In the short term, I have decided that I don’t like visiting local peoples in this way. I feel too much like a part of the problem. I prefer that my tourism dollars provide good, quality jobs or support a culture without having the individuals of that culture perform for us. A couple of years back we stayed at an eco-lodge in Northern Argentina where our Spanish/English speaking guide worked in partnership with a local Guarani guide. They worked with small groups of only 8 tourists instead of the huge group I experienced here in the Puerto Napo. Together, they introduced us to the subtropical jungle without ever making us feel like we were taking advantage of the Guarani or their culture. We never visited our Guarani guide’s home but we didn’t need to. He taught us so much about the way the Guarani live merely through his actions and his occasional words that we didn’t need more.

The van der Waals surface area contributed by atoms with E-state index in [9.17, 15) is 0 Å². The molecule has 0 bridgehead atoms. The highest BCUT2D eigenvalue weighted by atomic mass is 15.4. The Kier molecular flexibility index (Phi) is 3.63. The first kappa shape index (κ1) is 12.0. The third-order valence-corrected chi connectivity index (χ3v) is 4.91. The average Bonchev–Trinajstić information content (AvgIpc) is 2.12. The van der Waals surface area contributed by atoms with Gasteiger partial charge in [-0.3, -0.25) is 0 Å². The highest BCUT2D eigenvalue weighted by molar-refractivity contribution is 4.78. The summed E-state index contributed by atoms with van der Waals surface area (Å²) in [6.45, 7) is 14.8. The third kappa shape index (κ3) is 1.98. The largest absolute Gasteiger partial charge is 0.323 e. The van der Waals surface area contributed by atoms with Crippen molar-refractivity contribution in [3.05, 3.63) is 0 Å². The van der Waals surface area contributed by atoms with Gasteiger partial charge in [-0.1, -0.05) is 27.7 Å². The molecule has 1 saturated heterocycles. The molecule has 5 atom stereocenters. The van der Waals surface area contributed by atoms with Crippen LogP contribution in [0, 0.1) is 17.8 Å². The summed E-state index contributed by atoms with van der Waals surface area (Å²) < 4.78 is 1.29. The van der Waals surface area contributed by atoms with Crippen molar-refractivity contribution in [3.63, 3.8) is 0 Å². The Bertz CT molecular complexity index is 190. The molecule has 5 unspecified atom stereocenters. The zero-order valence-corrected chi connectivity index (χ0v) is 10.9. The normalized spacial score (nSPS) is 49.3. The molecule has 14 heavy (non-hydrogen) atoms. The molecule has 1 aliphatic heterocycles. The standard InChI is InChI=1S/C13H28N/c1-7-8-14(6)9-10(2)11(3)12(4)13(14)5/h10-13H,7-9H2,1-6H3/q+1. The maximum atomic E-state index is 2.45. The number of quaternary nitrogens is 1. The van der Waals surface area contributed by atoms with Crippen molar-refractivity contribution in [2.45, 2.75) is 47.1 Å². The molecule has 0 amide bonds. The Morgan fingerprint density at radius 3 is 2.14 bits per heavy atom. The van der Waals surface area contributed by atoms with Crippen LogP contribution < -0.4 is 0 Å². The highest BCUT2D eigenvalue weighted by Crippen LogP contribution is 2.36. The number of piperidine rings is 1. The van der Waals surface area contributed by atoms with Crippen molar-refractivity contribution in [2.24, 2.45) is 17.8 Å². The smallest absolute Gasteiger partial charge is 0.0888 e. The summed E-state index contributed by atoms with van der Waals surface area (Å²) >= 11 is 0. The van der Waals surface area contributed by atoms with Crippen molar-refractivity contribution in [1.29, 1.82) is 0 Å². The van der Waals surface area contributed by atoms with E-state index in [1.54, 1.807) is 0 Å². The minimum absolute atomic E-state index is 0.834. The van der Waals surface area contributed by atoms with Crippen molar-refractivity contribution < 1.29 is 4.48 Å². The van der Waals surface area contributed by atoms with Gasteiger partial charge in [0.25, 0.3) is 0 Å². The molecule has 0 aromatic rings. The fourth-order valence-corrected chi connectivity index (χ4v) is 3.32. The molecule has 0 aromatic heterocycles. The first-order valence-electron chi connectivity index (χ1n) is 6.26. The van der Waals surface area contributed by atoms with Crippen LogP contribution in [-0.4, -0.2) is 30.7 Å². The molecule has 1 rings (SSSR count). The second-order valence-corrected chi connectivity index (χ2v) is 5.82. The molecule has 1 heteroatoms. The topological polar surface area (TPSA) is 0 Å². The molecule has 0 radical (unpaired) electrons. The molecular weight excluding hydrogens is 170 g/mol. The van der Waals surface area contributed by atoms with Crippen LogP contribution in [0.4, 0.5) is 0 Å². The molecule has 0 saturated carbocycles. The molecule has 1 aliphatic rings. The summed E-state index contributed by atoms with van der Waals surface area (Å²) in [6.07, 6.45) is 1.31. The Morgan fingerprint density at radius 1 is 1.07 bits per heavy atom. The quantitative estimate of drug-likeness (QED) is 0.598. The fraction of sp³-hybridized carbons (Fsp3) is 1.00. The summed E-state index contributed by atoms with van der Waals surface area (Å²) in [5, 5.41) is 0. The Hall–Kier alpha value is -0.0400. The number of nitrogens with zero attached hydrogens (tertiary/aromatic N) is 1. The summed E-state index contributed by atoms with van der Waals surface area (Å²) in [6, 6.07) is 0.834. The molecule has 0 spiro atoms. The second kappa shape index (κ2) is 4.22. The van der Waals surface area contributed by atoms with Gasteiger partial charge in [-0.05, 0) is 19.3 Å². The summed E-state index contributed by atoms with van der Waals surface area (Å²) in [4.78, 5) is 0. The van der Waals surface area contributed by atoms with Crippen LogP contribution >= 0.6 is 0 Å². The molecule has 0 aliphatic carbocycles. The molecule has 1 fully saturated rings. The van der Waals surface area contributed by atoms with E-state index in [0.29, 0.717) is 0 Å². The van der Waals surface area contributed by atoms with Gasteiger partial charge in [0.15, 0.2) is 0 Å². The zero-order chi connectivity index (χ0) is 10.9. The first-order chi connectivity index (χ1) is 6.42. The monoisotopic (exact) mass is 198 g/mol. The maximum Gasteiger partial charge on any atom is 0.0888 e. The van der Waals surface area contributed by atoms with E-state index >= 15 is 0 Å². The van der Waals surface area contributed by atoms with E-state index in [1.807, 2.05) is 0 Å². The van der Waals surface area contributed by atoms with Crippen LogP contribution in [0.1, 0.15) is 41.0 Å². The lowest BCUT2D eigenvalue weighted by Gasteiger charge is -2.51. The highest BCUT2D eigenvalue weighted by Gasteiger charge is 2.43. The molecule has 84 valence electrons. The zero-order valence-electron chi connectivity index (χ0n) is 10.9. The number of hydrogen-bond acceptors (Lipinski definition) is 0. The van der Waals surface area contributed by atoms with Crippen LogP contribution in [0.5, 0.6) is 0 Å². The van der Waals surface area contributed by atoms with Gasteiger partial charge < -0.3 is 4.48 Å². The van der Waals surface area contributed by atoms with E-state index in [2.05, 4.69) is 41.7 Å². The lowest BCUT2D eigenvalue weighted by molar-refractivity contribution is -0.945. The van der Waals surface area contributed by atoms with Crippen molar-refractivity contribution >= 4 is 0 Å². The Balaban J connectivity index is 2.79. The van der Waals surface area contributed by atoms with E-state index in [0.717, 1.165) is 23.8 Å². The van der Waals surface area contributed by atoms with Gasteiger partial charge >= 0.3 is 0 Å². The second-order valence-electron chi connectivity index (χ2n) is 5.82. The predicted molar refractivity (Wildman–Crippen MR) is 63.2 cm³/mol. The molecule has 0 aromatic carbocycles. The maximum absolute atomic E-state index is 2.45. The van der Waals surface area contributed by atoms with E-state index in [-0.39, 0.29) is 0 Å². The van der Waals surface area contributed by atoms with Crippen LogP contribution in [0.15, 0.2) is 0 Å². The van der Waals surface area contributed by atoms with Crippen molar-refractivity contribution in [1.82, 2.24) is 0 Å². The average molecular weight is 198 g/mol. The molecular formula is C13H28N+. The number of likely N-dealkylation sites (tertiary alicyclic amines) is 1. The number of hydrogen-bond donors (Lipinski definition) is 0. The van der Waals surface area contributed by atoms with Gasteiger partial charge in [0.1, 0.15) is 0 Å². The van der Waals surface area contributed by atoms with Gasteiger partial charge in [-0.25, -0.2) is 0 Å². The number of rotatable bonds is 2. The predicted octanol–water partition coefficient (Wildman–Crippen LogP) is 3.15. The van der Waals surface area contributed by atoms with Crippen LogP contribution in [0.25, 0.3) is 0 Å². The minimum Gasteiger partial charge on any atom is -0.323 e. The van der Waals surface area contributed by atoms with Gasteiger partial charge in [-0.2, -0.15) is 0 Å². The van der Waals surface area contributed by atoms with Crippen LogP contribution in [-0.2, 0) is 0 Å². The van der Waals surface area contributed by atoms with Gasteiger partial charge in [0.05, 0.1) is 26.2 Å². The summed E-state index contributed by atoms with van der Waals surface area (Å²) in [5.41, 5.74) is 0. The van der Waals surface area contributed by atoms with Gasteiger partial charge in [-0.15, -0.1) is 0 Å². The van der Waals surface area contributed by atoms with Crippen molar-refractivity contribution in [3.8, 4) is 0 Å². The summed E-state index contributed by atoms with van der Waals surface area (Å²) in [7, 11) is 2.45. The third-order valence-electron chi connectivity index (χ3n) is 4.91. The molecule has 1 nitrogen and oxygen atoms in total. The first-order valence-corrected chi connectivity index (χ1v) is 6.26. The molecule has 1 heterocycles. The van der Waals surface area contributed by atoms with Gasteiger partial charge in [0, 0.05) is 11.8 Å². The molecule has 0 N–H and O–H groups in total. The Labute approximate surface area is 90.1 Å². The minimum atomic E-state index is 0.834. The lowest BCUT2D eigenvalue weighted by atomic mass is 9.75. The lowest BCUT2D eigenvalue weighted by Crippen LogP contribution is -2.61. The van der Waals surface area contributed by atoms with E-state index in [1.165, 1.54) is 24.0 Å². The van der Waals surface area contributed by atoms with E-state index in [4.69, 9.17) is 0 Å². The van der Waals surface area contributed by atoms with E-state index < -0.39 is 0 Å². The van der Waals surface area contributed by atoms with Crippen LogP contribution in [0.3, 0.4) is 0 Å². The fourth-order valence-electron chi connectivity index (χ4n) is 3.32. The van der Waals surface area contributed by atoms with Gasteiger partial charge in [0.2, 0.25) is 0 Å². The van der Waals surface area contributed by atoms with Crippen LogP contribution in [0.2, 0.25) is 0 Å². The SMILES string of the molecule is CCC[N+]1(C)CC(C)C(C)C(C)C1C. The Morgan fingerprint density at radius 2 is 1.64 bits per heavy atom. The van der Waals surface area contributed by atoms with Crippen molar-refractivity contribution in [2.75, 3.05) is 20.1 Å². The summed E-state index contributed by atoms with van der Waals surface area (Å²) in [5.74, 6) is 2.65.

I left that experience wanting to help save his land and I shared what I learned with many others through my writing. I wrote about the jungle itself and about the sustainable harvest of Yerba Mate, the main source of money for the tribe. I left feeling that I could make a difference in an appropriate way. It wasn’t just about handing out coins.
This article was originally published on February 6, 2014; it has been updated with better-edited photos and some minor changes to the text.